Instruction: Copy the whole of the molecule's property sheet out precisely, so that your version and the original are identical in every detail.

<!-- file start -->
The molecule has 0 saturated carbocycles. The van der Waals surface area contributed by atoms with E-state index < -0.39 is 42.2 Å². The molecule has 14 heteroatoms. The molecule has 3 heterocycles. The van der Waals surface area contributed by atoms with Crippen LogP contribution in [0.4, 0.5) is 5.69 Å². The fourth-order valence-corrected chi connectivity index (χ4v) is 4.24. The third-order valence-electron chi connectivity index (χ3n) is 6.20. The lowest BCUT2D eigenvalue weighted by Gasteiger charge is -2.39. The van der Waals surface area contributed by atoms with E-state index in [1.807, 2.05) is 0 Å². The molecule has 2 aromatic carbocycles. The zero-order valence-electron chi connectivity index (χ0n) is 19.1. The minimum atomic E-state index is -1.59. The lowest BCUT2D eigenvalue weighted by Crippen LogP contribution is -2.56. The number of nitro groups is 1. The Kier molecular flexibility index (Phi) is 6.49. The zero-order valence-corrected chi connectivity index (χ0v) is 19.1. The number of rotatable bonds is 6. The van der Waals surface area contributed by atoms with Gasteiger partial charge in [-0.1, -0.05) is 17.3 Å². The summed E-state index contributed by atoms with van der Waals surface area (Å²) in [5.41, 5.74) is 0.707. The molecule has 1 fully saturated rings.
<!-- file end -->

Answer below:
The molecule has 0 saturated carbocycles. The van der Waals surface area contributed by atoms with E-state index < -0.39 is 42.2 Å². The molecule has 14 heteroatoms. The molecule has 3 heterocycles. The van der Waals surface area contributed by atoms with Crippen LogP contribution in [0.4, 0.5) is 5.69 Å². The fourth-order valence-corrected chi connectivity index (χ4v) is 4.24. The third-order valence-electron chi connectivity index (χ3n) is 6.20. The lowest BCUT2D eigenvalue weighted by Gasteiger charge is -2.39. The van der Waals surface area contributed by atoms with E-state index in [1.807, 2.05) is 0 Å². The molecule has 2 aromatic carbocycles. The zero-order valence-electron chi connectivity index (χ0n) is 19.1. The minimum atomic E-state index is -1.59. The lowest BCUT2D eigenvalue weighted by Crippen LogP contribution is -2.56. The number of nitro groups is 1. The Kier molecular flexibility index (Phi) is 6.49. The zero-order valence-corrected chi connectivity index (χ0v) is 19.1. The number of rotatable bonds is 6. The van der Waals surface area contributed by atoms with Gasteiger partial charge in [-0.1, -0.05) is 17.3 Å². The summed E-state index contributed by atoms with van der Waals surface area (Å²) in [5.41, 5.74) is 0.707. The molecule has 1 fully saturated rings.